Does your organization need a DBA?

,

Andy Leonard pens the following blog entry:

Database Professionals: An Enterprise Requirement

There are quite a few organizations that feel they can get by without a

DBA on staff. They believe they are cutting cost, not realizing that

they are incurring it. Andy covers the situation from a development

perspective. I'll speak from an operational one.

I can think of an example from a couple of years back where a friend

who had a consulting company gave me a call. A private college near

where I lived had a data corruption issue that affected their student

records (oops). They didn't have a DBA and the system administrator

thought he had implemented the database backups properly. Now, it's not

hard to institute database backups. However, it does require a bit more

thinking that "schedule a backup tape to run once a day." He didn't do

that level of thinking and as a result, the organization lost data.

Luckily, they had all the records on paper and they were able to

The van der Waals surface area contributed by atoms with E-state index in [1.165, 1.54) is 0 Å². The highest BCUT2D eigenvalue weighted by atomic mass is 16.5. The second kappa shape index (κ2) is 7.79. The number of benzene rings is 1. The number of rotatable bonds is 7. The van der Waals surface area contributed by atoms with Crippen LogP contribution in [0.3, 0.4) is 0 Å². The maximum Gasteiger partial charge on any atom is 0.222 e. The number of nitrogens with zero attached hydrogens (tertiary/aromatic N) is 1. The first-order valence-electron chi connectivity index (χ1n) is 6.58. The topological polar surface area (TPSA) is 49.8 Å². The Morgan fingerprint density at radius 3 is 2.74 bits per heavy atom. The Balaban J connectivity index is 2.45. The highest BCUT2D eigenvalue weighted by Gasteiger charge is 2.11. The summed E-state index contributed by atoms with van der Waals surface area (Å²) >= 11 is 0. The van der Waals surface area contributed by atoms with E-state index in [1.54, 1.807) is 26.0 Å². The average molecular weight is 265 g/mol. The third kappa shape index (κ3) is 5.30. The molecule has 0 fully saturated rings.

re-key. So they were able to get everything re-entered, but at a

significant time loss.

There's an expected gap in knowledge operationally between a solid

system administrator and a DBA who knows his or her stuff

operationally. Case in point (and this isn't related to the case I

helped my friend

with): if the organization has a point-in-time recovery requirement (if

possible), how many server administrators know enough about SQL Server

to attack something like that? A lot of system administrators will see

the disk space warnings, realize the transaction logs have grown

enormously, and then ask how to prevent the transaction logs from

growing so big. They'll do a bit of research and find out simple

recovery will help with this and they'll institute it. But what have

they just done? Yup, they've just removed point-in-time recovery as an

option. And this is just one case where a DBA is needed.

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